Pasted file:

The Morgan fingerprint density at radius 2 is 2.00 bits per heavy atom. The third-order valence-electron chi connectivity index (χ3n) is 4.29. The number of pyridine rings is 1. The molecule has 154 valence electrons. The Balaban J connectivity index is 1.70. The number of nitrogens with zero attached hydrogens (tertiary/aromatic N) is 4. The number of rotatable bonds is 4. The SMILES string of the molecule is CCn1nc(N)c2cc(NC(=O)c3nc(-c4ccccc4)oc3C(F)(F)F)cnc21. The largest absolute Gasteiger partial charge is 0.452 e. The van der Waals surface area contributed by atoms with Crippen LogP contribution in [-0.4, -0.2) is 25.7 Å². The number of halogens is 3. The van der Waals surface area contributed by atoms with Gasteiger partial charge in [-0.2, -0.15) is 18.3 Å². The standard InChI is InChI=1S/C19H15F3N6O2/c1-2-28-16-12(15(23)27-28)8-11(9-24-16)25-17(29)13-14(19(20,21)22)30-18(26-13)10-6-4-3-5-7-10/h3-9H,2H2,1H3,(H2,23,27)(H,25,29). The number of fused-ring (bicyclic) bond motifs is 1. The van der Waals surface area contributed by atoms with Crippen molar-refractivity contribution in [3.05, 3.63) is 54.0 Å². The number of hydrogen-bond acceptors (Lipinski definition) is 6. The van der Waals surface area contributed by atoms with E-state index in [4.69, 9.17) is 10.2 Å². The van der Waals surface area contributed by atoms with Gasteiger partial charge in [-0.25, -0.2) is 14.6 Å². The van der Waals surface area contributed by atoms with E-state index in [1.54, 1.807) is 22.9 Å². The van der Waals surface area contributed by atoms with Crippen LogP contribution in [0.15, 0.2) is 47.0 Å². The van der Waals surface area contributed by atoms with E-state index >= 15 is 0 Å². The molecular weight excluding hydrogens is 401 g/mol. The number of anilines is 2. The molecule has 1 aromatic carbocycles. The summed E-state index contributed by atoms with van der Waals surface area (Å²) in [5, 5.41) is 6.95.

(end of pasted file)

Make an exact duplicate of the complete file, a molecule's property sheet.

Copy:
The Morgan fingerprint density at radius 2 is 2.00 bits per heavy atom. The third-order valence-electron chi connectivity index (χ3n) is 4.29. The number of pyridine rings is 1. The molecule has 154 valence electrons. The Balaban J connectivity index is 1.70. The number of nitrogens with zero attached hydrogens (tertiary/aromatic N) is 4. The number of rotatable bonds is 4. The SMILES string of the molecule is CCn1nc(N)c2cc(NC(=O)c3nc(-c4ccccc4)oc3C(F)(F)F)cnc21. The largest absolute Gasteiger partial charge is 0.452 e. The van der Waals surface area contributed by atoms with Crippen LogP contribution in [-0.4, -0.2) is 25.7 Å². The number of halogens is 3. The van der Waals surface area contributed by atoms with Gasteiger partial charge in [-0.2, -0.15) is 18.3 Å². The standard InChI is InChI=1S/C19H15F3N6O2/c1-2-28-16-12(15(23)27-28)8-11(9-24-16)25-17(29)13-14(19(20,21)22)30-18(26-13)10-6-4-3-5-7-10/h3-9H,2H2,1H3,(H2,23,27)(H,25,29). The number of fused-ring (bicyclic) bond motifs is 1. The van der Waals surface area contributed by atoms with Crippen molar-refractivity contribution in [3.05, 3.63) is 54.0 Å². The number of hydrogen-bond acceptors (Lipinski definition) is 6. The van der Waals surface area contributed by atoms with E-state index in [4.69, 9.17) is 10.2 Å². The van der Waals surface area contributed by atoms with Gasteiger partial charge in [-0.25, -0.2) is 14.6 Å². The van der Waals surface area contributed by atoms with E-state index in [1.54, 1.807) is 22.9 Å². The van der Waals surface area contributed by atoms with Crippen LogP contribution in [0.15, 0.2) is 47.0 Å². The van der Waals surface area contributed by atoms with E-state index >= 15 is 0 Å². The molecular weight excluding hydrogens is 401 g/mol. The number of anilines is 2. The molecule has 1 aromatic carbocycles. The summed E-state index contributed by atoms with van der Waals surface area (Å²) in [5, 5.41) is 6.95.